Place Names of South-East Queensland





The original stockyards for Brisbane were near the Normanby, but when they were relocated a little further out to an area known then as the Three Mile Scrub they were called the New Market. Hence, with English precedents, the name was given to the suburb that developed there.  


The Aboriginal name for the area where Newstead House stands was Karakaran-pinbilli (Petrie), and for the whole district Burudabin (Booroodabin), place of oaks, but the suburb derives its name from the house built for Patrick Leslie, who with his brothers, Walter and George, was an early settler on the Southern Darling Downs.

Patrick Leslie, son of a Scottish laird, married into the famous Macarthur family of New South Wales. He might have been a good bushman, but was not the best at looking after financial affairs, and this saw him in difficulties more than once. Politically he was an archconservative and was, for a short time, a member of the NSW Legislative Assembly just before separation. He was pugnacious and argumentative, a vigorous critic of Rev. John Dunmore Lang and others. He took up breeding racehorses.

Captain John Wickham RN, Patrick Leslie's brother-in-law, who owned land nearby bought the property in 1847, and since he was the Government Resident in the years leading up to separation Newstead House was like a Government House during those years. The track, which Wickham established by riding his horse to and from Brisbane Town, eventually became Wickham Street. He left Australia and retired to the South of France when both the New South Wales and Queensland governments refused his application for a pension.  

John Rankin put allotments belonging to the Newtown Estate,  subdivision in Ipswich on the market around 1865. 


In the Undanbi language this one of the Glasshouse Mountains had a name meaning charcoal.


Originally called Aalborg by the early Danish settlers, the name is said to have been a composite from the names of two men although it has also identified with a particular kind of bloodwood tree growing in the area.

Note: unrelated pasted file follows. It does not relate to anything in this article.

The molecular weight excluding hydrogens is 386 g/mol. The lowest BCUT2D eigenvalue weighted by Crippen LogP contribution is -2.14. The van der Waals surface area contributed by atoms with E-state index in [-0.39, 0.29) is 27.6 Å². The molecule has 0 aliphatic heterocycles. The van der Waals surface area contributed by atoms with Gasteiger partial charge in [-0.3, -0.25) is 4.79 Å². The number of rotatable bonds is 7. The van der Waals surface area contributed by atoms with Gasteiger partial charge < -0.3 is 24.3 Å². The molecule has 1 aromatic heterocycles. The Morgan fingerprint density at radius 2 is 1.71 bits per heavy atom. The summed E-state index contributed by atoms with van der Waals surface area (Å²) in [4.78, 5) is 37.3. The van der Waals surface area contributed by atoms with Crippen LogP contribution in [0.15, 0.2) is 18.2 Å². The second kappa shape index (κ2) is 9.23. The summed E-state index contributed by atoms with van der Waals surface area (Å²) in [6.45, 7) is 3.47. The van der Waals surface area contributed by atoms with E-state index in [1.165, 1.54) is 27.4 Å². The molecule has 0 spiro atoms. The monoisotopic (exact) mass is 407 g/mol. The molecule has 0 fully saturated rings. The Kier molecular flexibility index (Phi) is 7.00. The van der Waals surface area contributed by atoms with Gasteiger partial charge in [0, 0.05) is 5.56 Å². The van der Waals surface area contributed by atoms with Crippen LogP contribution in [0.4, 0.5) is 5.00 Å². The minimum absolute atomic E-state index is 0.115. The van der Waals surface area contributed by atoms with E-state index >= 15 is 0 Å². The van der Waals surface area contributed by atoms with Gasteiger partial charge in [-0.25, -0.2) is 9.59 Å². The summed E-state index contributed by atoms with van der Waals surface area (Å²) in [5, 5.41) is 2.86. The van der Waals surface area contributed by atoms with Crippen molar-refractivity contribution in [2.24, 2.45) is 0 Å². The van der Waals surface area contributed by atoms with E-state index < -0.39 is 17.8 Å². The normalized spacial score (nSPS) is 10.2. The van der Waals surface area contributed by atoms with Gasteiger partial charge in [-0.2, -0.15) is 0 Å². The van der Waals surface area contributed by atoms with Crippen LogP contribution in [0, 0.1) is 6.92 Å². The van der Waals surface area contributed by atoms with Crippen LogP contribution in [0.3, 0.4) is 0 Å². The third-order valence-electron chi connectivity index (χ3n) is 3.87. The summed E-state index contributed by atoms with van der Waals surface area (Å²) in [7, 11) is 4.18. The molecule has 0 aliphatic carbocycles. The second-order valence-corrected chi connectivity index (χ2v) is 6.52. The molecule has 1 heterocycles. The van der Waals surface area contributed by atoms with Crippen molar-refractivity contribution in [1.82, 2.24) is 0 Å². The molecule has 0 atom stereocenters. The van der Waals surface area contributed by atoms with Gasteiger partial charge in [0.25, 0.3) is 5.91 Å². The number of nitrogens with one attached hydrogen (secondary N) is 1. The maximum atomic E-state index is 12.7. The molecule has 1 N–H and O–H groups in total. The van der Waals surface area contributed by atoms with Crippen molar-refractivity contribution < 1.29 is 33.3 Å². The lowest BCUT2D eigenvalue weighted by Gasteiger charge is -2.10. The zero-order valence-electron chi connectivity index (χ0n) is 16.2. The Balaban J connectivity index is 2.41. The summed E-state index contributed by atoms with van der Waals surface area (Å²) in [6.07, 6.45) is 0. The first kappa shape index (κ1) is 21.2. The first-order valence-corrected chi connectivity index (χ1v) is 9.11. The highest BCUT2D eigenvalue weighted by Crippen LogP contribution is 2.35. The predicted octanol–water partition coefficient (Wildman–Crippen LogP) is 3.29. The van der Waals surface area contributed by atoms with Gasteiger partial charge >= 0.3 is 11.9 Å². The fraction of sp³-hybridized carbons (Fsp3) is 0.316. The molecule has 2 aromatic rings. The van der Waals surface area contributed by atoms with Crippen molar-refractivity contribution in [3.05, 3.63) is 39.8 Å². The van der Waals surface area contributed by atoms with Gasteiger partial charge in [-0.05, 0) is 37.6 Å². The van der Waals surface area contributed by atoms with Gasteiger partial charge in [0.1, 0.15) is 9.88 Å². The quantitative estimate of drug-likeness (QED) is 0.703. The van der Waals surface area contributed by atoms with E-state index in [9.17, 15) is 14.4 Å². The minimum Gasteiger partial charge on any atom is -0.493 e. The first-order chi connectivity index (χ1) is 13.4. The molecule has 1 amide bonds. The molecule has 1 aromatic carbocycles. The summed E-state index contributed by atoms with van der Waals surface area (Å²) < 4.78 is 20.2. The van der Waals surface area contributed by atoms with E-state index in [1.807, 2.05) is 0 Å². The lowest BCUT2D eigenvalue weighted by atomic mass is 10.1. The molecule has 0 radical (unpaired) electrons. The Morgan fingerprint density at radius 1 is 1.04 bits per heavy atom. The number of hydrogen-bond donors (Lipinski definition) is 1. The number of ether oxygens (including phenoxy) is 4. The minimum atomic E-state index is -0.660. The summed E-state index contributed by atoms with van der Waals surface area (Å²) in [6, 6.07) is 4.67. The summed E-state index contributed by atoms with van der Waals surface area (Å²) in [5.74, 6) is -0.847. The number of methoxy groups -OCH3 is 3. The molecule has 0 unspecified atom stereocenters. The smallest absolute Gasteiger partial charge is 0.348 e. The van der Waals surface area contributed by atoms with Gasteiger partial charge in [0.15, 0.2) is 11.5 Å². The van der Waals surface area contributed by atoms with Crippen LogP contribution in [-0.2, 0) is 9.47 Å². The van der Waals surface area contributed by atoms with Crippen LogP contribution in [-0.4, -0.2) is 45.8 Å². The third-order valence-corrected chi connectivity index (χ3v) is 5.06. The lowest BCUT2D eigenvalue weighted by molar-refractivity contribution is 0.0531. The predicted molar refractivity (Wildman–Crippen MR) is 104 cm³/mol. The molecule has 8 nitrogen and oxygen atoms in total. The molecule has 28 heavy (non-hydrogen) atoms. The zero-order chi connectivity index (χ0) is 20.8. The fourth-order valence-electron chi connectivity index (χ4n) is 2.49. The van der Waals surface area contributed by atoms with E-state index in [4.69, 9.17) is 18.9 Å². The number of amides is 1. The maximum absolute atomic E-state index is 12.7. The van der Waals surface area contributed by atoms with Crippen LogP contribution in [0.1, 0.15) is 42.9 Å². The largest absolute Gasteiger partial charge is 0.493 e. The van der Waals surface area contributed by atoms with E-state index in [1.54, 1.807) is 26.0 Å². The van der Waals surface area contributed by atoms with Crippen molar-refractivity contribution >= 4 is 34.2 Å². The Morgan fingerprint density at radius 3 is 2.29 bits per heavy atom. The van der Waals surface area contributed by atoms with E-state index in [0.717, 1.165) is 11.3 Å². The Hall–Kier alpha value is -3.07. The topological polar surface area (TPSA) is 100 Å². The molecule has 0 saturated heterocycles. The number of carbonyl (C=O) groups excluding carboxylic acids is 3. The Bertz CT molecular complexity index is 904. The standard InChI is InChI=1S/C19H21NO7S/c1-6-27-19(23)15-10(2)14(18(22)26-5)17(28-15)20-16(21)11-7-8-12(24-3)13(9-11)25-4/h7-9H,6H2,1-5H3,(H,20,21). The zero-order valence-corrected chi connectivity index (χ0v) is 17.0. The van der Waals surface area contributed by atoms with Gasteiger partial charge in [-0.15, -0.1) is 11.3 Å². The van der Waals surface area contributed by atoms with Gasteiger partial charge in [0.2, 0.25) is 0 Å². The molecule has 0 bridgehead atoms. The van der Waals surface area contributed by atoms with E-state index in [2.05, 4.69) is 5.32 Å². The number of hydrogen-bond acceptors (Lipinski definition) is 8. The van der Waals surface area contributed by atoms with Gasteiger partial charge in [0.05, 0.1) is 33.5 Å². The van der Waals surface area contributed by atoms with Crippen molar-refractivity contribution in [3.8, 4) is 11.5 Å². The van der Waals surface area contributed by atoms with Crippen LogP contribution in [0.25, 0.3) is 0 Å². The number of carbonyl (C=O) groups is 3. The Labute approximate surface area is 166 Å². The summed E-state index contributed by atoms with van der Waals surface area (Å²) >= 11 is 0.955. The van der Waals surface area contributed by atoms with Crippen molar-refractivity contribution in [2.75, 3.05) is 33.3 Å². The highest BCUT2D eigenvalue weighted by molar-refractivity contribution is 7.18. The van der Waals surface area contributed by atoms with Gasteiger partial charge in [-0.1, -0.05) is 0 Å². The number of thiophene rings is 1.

To the Gubbi Gubbi people this mountain was Nyandur meaning leeches.

Ningi  (See Toorbul)


There are several theories as to how Nobby on the Darling Downs got its name. One is that it was the name of a racehorse, another that it was the name of the lead bullock of an early bullock team or that it derives from the nob of a hill. Take your pick.


According to the excelled website of the Gold Coast City Council these hillocks gained their name from the head bullock in Frederick Fowler's bullock team. This timber getter and bullocky is said to have grazed his lead bullock along these headlands.


The Abpriginal people called Noosa Head, Wantima, meaning rising up or climbing up (Petrie). The name first used by white people was Bracefield's Head or Cape Bracefield. This was as a result of an exploratory party involving Andrew Petrie and others finding the runaway convict, Bracefield, living with the Kabi Kabi people in the area in 1842. However it came to be given a permanent name of Aboriginal derivation meaning shade